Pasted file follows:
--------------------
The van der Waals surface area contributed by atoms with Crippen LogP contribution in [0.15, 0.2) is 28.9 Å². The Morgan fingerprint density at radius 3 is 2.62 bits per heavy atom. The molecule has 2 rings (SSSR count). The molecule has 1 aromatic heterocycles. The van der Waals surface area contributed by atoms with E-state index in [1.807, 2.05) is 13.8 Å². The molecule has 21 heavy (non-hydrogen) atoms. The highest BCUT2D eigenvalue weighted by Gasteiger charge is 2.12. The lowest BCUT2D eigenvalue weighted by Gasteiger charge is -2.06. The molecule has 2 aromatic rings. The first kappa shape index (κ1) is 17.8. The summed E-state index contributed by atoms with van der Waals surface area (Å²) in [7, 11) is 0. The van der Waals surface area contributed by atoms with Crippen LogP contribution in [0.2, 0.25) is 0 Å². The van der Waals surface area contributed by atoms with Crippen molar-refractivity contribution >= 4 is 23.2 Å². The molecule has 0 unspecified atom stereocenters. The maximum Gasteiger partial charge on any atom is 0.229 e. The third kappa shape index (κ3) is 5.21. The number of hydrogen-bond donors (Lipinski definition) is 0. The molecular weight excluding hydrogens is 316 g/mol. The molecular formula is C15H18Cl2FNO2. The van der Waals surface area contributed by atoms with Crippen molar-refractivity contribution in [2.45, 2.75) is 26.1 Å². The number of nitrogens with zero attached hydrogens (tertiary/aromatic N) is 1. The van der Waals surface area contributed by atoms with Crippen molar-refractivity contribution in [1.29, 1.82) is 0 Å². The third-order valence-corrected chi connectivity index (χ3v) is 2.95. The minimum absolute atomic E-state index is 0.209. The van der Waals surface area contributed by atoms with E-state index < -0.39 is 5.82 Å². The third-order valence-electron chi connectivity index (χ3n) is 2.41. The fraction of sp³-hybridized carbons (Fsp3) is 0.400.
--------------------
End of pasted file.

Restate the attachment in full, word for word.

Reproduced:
The van der Waals surface area contributed by atoms with Crippen LogP contribution in [0.15, 0.2) is 28.9 Å². The Morgan fingerprint density at radius 3 is 2.62 bits per heavy atom. The molecule has 2 rings (SSSR count). The molecule has 1 aromatic heterocycles. The van der Waals surface area contributed by atoms with E-state index in [1.807, 2.05) is 13.8 Å². The molecule has 21 heavy (non-hydrogen) atoms. The highest BCUT2D eigenvalue weighted by Gasteiger charge is 2.12. The lowest BCUT2D eigenvalue weighted by Gasteiger charge is -2.06. The molecule has 2 aromatic rings. The first kappa shape index (κ1) is 17.8. The summed E-state index contributed by atoms with van der Waals surface area (Å²) in [7, 11) is 0. The van der Waals surface area contributed by atoms with Crippen LogP contribution in [0.2, 0.25) is 0 Å². The van der Waals surface area contributed by atoms with Crippen molar-refractivity contribution >= 4 is 23.2 Å². The molecule has 0 unspecified atom stereocenters. The maximum Gasteiger partial charge on any atom is 0.229 e. The third kappa shape index (κ3) is 5.21. The number of hydrogen-bond donors (Lipinski definition) is 0. The molecular weight excluding hydrogens is 316 g/mol. The molecular formula is C15H18Cl2FNO2. The van der Waals surface area contributed by atoms with Crippen molar-refractivity contribution in [2.45, 2.75) is 26.1 Å². The number of nitrogens with zero attached hydrogens (tertiary/aromatic N) is 1. The van der Waals surface area contributed by atoms with Crippen molar-refractivity contribution in [1.29, 1.82) is 0 Å². The third-order valence-corrected chi connectivity index (χ3v) is 2.95. The minimum absolute atomic E-state index is 0.209. The van der Waals surface area contributed by atoms with E-state index < -0.39 is 5.82 Å². The third-order valence-electron chi connectivity index (χ3n) is 2.41. The fraction of sp³-hybridized carbons (Fsp3) is 0.400.